A few years ago, Paul almost ruined multiple holidays in a row, including my birthday. He even managed to make me cry — a rare feat for him. Happily, he recovered from that major fumble with aplomb. Since I need not worry about a repeat performance, we sometimes joke about the most effective ways in which he might ruin an upcoming holiday. (He did have oral surgery this Valentine’s Day, but that was unavoidable. He did still give me my traditional gift of cheddar goldfish — a marital joke about those past botched holidays.) Yet no matter how much Paul might try, he couldn’t hold a candle to the husband described in this “Dear Abby” letter:
Please tell me if I’m being petty. We do pretty much whatever and go wherever my husband, “Al,” wants. When he lost four family members in two years, I was at his side night and day, being supportive in every way I could. We go only to sporting events because that’s what he likes. If I mention I’d like to go to a concert, a play or a movie, Al tells me to ask my sister or a girlfriend to go with me.
Recently, two things happened that cut me to the core. First, my mother died. Al provided me no support at all. As I was packing to leave — my parents live several hundred miles away — he announced that he wasn’t going with me. I made the long drive alone. Next was a major anniversary. Al told me he was planning a “big surprise” for me, a weekend at a hotel with dinner at a swanky restaurant — the whole works. When we arrived, so did several of his buddies. It “just so happened” a big game was going on in the same city and they had tickets — including one for Al. He canceled our dinner reservations and left with his friends. I spent our anniversary alone at the hotel.
Abby, I love my husband, but I no longer like him very much. He can’t seem to understand that there is anything wrong, no matter how much I try to explain it to him. I’m torn between keeping my mouth shut and staying, or leaving. We’re both in our 50s. I’d have a rough time, but sadly, I don’t think he’d miss me. — CRUSHED IN LEWISVILLE, TEXAS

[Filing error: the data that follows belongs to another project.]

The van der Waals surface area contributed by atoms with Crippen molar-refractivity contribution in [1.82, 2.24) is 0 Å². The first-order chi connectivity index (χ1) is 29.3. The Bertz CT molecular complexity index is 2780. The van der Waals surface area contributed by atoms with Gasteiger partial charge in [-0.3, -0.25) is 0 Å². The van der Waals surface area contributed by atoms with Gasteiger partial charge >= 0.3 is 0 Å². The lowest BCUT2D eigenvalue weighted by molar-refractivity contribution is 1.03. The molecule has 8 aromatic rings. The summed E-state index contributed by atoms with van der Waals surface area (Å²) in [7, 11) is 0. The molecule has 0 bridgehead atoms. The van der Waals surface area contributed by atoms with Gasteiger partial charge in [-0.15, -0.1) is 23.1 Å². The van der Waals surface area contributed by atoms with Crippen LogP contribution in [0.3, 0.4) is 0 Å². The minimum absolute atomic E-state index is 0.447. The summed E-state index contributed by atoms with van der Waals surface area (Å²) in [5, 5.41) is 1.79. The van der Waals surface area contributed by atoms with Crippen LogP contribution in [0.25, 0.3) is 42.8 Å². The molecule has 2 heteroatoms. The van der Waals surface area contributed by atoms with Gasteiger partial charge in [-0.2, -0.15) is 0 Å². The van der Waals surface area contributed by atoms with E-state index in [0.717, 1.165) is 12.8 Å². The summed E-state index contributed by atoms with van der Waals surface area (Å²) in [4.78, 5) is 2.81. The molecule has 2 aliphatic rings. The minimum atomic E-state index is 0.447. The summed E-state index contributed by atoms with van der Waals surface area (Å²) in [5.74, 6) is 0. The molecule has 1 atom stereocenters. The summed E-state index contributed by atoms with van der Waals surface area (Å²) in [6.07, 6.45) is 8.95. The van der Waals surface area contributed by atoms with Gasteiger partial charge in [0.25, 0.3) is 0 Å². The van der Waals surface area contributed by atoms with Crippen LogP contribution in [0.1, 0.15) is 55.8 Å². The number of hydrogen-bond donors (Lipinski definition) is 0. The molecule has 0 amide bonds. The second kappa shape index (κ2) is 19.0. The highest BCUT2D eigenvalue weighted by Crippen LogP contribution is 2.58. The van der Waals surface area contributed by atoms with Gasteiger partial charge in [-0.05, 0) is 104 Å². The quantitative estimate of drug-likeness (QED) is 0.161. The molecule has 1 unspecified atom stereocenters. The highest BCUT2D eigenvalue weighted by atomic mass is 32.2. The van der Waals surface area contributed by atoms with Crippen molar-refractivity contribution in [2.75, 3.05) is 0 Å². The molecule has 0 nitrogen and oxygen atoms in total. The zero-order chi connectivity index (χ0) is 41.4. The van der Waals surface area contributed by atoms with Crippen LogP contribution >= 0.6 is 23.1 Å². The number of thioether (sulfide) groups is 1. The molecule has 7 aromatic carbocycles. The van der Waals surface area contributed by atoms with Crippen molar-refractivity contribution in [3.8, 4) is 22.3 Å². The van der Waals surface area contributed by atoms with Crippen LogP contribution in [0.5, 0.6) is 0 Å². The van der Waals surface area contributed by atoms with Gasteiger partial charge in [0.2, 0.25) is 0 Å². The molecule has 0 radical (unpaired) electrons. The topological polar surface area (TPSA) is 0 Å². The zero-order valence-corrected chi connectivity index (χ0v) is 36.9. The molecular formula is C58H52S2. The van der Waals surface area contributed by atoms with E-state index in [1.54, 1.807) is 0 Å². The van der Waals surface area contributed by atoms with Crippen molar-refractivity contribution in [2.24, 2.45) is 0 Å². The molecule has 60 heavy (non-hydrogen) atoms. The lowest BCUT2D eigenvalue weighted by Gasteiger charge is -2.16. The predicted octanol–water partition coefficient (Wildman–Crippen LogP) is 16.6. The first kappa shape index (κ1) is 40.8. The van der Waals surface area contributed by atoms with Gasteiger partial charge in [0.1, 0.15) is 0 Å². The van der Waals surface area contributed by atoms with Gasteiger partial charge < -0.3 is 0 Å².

And to think, she’s worried that her complaints might be “petty”!!!
I did like the way Abby took the woman to task for tolerating such beastly behavior, since it’s surely been happening for years. (Her point about “compromise” is utterly wrong though, since he’s behaving immorally.)
DEAR CRUSHED: You have my sympathy. That you were emotionally abandoned upon the death of a parent was unconscionable. And when your husband promised a big anniversary surprise, the cruel one he delivered was certainly not the kind of “surprise” anyone would normally expect.
However, perhaps you should examine your own role in creating this “monster” to whom you are now married. Was he this way during your courtship? If so, why did you marry him? If it happened only after the wedding, why did you tolerate it so passively that he never learned a happy marriage requires compromise?
Whether you decide to stay or go, it’s time you got some assertiveness training, because if you don’t, this pattern will only repeat itself. Would he miss you if you left? Sometimes people don’t realize they have a good thing until it’s gone. But more important, would you miss him? Ask yourself, “Am I better off with him or without him?” The solution to this problem lies in the answer to that question.
Yes, and the answer cannot but be “I am better off without him”!